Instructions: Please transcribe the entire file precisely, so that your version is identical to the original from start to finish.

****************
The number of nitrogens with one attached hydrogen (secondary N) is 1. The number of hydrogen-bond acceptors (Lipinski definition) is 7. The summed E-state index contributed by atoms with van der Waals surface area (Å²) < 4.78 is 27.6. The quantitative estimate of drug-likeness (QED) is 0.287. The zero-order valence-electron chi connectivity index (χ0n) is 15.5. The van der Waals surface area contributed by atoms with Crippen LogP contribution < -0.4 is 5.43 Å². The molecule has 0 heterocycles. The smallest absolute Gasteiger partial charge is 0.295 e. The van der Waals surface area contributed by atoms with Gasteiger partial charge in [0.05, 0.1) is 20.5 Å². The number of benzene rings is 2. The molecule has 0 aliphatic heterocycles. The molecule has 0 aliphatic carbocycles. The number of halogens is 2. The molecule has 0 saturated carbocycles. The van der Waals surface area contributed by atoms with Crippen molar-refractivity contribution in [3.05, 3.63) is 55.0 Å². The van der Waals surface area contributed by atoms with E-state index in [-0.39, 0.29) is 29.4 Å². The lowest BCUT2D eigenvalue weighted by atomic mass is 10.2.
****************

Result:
The number of nitrogens with one attached hydrogen (secondary N) is 1. The number of hydrogen-bond acceptors (Lipinski definition) is 7. The summed E-state index contributed by atoms with van der Waals surface area (Å²) < 4.78 is 27.6. The quantitative estimate of drug-likeness (QED) is 0.287. The zero-order valence-electron chi connectivity index (χ0n) is 15.5. The van der Waals surface area contributed by atoms with Crippen LogP contribution < -0.4 is 5.43 Å². The molecule has 0 heterocycles. The smallest absolute Gasteiger partial charge is 0.295 e. The van der Waals surface area contributed by atoms with Gasteiger partial charge in [0.05, 0.1) is 20.5 Å². The number of benzene rings is 2. The molecule has 0 aliphatic heterocycles. The molecule has 0 aliphatic carbocycles. The number of halogens is 2. The molecule has 0 saturated carbocycles. The van der Waals surface area contributed by atoms with Crippen molar-refractivity contribution in [3.05, 3.63) is 55.0 Å². The van der Waals surface area contributed by atoms with E-state index in [-0.39, 0.29) is 29.4 Å². The lowest BCUT2D eigenvalue weighted by atomic mass is 10.2.